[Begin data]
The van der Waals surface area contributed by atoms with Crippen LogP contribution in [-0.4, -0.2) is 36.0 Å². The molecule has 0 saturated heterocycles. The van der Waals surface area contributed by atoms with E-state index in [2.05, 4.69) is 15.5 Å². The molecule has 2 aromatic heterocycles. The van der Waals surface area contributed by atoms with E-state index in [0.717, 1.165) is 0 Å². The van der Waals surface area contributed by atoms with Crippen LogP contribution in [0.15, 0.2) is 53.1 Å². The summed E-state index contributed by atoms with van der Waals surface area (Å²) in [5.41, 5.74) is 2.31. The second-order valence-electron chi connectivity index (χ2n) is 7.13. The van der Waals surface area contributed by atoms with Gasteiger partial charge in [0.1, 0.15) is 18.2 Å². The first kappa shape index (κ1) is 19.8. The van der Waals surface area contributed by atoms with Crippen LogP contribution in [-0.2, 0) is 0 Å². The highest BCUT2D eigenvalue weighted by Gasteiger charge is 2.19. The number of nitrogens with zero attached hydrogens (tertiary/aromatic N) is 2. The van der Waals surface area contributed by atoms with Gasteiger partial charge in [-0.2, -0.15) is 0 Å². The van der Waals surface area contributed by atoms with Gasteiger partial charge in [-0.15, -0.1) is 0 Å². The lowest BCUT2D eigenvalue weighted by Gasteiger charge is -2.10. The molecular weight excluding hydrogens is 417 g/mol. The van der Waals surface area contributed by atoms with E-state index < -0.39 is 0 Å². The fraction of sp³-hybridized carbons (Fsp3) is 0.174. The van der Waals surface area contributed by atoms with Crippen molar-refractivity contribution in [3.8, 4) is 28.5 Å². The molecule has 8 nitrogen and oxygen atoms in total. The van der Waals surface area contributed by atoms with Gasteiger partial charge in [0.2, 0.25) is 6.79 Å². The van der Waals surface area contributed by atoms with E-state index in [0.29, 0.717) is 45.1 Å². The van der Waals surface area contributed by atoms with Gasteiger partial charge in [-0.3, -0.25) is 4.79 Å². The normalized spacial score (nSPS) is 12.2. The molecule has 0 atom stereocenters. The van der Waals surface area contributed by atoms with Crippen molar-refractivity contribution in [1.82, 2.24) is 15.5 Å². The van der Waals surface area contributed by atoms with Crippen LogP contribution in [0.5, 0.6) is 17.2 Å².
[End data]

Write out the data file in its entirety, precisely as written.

The van der Waals surface area contributed by atoms with Crippen LogP contribution in [-0.4, -0.2) is 36.0 Å². The molecule has 0 saturated heterocycles. The van der Waals surface area contributed by atoms with E-state index in [2.05, 4.69) is 15.5 Å². The molecule has 2 aromatic heterocycles. The van der Waals surface area contributed by atoms with E-state index in [0.717, 1.165) is 0 Å². The van der Waals surface area contributed by atoms with Crippen LogP contribution in [0.15, 0.2) is 53.1 Å². The summed E-state index contributed by atoms with van der Waals surface area (Å²) in [5.41, 5.74) is 2.31. The second-order valence-electron chi connectivity index (χ2n) is 7.13. The van der Waals surface area contributed by atoms with Gasteiger partial charge in [0.1, 0.15) is 18.2 Å². The first kappa shape index (κ1) is 19.8. The van der Waals surface area contributed by atoms with Crippen LogP contribution in [-0.2, 0) is 0 Å². The highest BCUT2D eigenvalue weighted by Gasteiger charge is 2.19. The number of nitrogens with zero attached hydrogens (tertiary/aromatic N) is 2. The van der Waals surface area contributed by atoms with Gasteiger partial charge in [-0.2, -0.15) is 0 Å². The van der Waals surface area contributed by atoms with Gasteiger partial charge in [-0.15, -0.1) is 0 Å². The lowest BCUT2D eigenvalue weighted by Gasteiger charge is -2.10. The molecular weight excluding hydrogens is 417 g/mol. The van der Waals surface area contributed by atoms with E-state index < -0.39 is 0 Å². The fraction of sp³-hybridized carbons (Fsp3) is 0.174. The van der Waals surface area contributed by atoms with Crippen molar-refractivity contribution in [3.8, 4) is 28.5 Å². The molecule has 8 nitrogen and oxygen atoms in total. The van der Waals surface area contributed by atoms with Gasteiger partial charge in [0.2, 0.25) is 6.79 Å². The van der Waals surface area contributed by atoms with E-state index in [0.29, 0.717) is 45.1 Å². The van der Waals surface area contributed by atoms with Gasteiger partial charge in [-0.3, -0.25) is 4.79 Å². The normalized spacial score (nSPS) is 12.2. The molecule has 0 atom stereocenters. The van der Waals surface area contributed by atoms with Crippen molar-refractivity contribution in [1.82, 2.24) is 15.5 Å². The van der Waals surface area contributed by atoms with Crippen LogP contribution in [0.5, 0.6) is 17.2 Å².